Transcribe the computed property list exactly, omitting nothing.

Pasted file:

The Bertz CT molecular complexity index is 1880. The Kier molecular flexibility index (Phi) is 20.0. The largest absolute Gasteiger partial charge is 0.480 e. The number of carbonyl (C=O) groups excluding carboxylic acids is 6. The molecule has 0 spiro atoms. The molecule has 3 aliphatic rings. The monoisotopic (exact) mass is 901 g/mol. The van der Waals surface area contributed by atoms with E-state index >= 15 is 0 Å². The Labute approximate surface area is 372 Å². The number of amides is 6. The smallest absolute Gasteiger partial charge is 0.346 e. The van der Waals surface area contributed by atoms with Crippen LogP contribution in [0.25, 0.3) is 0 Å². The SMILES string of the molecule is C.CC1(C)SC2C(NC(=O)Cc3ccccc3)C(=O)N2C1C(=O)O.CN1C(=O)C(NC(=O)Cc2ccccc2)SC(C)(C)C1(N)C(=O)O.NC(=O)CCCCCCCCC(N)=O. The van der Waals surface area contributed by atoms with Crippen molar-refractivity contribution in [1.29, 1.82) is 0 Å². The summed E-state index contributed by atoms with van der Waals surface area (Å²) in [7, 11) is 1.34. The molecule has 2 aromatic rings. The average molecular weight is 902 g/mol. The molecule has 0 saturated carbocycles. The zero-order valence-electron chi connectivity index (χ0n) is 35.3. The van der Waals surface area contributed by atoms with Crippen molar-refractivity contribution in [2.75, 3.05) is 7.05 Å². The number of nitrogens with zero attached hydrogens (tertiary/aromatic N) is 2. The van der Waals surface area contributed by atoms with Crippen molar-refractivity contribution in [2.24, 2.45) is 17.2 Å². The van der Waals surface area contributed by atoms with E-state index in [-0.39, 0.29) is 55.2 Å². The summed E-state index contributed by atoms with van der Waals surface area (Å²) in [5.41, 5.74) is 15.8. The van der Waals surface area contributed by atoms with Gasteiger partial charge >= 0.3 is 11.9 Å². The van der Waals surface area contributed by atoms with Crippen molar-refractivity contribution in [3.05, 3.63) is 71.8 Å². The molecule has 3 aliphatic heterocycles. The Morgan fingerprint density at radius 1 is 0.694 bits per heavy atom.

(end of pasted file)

The Bertz CT molecular complexity index is 1880. The Kier molecular flexibility index (Phi) is 20.0. The largest absolute Gasteiger partial charge is 0.480 e. The number of carbonyl (C=O) groups excluding carboxylic acids is 6. The molecule has 0 spiro atoms. The molecule has 3 aliphatic rings. The monoisotopic (exact) mass is 901 g/mol. The van der Waals surface area contributed by atoms with E-state index >= 15 is 0 Å². The Labute approximate surface area is 372 Å². The number of amides is 6. The smallest absolute Gasteiger partial charge is 0.346 e. The van der Waals surface area contributed by atoms with Crippen LogP contribution in [0.25, 0.3) is 0 Å². The SMILES string of the molecule is C.CC1(C)SC2C(NC(=O)Cc3ccccc3)C(=O)N2C1C(=O)O.CN1C(=O)C(NC(=O)Cc2ccccc2)SC(C)(C)C1(N)C(=O)O.NC(=O)CCCCCCCCC(N)=O. The van der Waals surface area contributed by atoms with Crippen molar-refractivity contribution in [1.29, 1.82) is 0 Å². The summed E-state index contributed by atoms with van der Waals surface area (Å²) in [7, 11) is 1.34. The molecule has 2 aromatic rings. The average molecular weight is 902 g/mol. The molecule has 0 saturated carbocycles. The zero-order valence-electron chi connectivity index (χ0n) is 35.3. The van der Waals surface area contributed by atoms with Crippen molar-refractivity contribution in [2.75, 3.05) is 7.05 Å². The number of nitrogens with zero attached hydrogens (tertiary/aromatic N) is 2. The van der Waals surface area contributed by atoms with Crippen molar-refractivity contribution in [2.24, 2.45) is 17.2 Å². The van der Waals surface area contributed by atoms with E-state index in [-0.39, 0.29) is 55.2 Å². The summed E-state index contributed by atoms with van der Waals surface area (Å²) in [5.41, 5.74) is 15.8. The van der Waals surface area contributed by atoms with Gasteiger partial charge >= 0.3 is 11.9 Å². The van der Waals surface area contributed by atoms with Crippen molar-refractivity contribution in [3.05, 3.63) is 71.8 Å². The molecule has 3 aliphatic heterocycles. The Morgan fingerprint density at radius 1 is 0.694 bits per heavy atom.